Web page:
This chapter makes three main arguments. First, ideas and practices of diplomacy have a multi-millennial history – much longer than is generally thought. Second, this long history has been characterised by both continuity and change. As a result, diplomacy has been as much adaptive as resistant to change. Third, diplomacy is not diminishing in importance and both it and the diplomats who carry it out should be regarded as evolving and as important to the theory and practice of international relations. To assess these claims, the chapter first addresses the issue of defining diplomacy, before examining the evolution of diplomacy in terms that may be characterised broadly as pre-modern, modern and postmodern. The relationship between diplomacy and the study of international relations (IR) is then evaluated.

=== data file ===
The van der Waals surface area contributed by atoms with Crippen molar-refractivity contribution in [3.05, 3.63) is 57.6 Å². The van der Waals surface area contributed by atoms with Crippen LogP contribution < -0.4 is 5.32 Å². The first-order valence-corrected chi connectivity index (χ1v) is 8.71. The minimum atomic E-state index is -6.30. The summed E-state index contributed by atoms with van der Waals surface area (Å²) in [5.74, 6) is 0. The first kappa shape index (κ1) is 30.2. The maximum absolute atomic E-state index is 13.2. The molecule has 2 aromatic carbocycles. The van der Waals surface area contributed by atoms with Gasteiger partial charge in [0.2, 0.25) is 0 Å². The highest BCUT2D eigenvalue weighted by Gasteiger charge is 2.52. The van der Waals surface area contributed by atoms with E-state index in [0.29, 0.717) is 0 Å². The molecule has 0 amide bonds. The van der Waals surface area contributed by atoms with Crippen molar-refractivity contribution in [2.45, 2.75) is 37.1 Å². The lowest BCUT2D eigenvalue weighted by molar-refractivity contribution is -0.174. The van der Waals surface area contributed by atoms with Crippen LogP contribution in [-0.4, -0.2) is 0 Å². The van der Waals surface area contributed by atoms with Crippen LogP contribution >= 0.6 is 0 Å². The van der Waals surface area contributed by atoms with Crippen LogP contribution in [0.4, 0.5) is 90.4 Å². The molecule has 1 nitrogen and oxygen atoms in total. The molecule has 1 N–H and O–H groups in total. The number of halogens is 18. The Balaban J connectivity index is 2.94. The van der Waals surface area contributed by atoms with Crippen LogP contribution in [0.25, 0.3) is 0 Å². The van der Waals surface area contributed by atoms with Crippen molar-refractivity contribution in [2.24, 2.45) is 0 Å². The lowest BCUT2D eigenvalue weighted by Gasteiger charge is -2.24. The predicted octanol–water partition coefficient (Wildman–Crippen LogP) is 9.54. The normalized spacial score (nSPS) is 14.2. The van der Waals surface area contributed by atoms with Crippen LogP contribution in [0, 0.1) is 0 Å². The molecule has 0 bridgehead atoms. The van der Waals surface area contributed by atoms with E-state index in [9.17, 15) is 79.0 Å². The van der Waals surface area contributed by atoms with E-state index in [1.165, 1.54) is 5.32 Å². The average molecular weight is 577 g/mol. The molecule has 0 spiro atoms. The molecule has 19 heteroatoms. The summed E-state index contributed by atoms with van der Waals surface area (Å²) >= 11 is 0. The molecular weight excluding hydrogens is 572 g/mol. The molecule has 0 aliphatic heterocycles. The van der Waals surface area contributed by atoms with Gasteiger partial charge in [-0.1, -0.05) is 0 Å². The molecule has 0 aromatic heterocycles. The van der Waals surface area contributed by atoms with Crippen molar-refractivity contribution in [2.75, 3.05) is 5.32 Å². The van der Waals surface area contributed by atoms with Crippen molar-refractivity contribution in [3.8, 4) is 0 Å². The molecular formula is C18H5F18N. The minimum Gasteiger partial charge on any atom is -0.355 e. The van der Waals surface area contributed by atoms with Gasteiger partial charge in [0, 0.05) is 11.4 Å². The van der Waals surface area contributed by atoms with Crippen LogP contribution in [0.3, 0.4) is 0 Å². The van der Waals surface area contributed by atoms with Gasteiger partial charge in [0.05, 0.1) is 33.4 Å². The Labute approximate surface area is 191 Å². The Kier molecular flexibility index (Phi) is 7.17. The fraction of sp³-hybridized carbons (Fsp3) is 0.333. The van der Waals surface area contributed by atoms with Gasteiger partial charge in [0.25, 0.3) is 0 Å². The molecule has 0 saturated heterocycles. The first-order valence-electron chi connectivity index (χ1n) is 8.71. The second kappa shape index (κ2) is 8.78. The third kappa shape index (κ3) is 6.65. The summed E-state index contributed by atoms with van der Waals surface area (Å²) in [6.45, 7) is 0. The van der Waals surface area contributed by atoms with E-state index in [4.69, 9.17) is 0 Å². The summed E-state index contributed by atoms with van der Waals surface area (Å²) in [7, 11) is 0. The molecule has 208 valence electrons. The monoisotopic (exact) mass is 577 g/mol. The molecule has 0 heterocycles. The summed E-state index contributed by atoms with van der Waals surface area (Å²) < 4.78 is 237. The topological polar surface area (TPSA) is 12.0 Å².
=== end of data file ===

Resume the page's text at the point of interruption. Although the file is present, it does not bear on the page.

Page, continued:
|Title of host publication||An Introduction to International Relations|
|Editors||Richard Devetak, Jim George, Sarah Percy|
|Place of Publication||United Kingdom|
|Publisher||Cambridge University Press|
|Publication status||Published - 2017|